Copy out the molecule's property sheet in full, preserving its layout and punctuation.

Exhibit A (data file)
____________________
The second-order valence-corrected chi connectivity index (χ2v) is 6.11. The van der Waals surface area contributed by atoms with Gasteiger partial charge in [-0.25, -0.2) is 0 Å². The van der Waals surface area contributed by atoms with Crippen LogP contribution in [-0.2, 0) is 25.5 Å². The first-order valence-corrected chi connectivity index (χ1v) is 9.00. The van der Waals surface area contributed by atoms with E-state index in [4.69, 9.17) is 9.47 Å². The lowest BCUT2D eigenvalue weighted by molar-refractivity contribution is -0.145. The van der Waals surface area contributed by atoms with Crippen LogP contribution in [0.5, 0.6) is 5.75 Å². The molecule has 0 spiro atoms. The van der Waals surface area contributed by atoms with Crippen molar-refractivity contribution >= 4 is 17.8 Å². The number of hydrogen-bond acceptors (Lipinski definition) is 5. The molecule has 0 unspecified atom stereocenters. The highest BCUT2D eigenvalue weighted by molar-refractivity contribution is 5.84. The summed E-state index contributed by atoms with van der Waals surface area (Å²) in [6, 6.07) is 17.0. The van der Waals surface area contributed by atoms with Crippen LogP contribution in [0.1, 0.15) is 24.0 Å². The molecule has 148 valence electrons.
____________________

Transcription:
The second-order valence-corrected chi connectivity index (χ2v) is 6.11. The van der Waals surface area contributed by atoms with Gasteiger partial charge in [-0.25, -0.2) is 0 Å². The van der Waals surface area contributed by atoms with Crippen LogP contribution in [-0.2, 0) is 25.5 Å². The first-order valence-corrected chi connectivity index (χ1v) is 9.00. The van der Waals surface area contributed by atoms with E-state index in [4.69, 9.17) is 9.47 Å². The lowest BCUT2D eigenvalue weighted by molar-refractivity contribution is -0.145. The van der Waals surface area contributed by atoms with Crippen LogP contribution in [0.5, 0.6) is 5.75 Å². The molecule has 0 spiro atoms. The van der Waals surface area contributed by atoms with Crippen molar-refractivity contribution >= 4 is 17.8 Å². The number of hydrogen-bond acceptors (Lipinski definition) is 5. The molecule has 0 unspecified atom stereocenters. The highest BCUT2D eigenvalue weighted by molar-refractivity contribution is 5.84. The summed E-state index contributed by atoms with van der Waals surface area (Å²) in [6, 6.07) is 17.0. The van der Waals surface area contributed by atoms with Crippen LogP contribution in [0.1, 0.15) is 24.0 Å². The molecule has 148 valence electrons.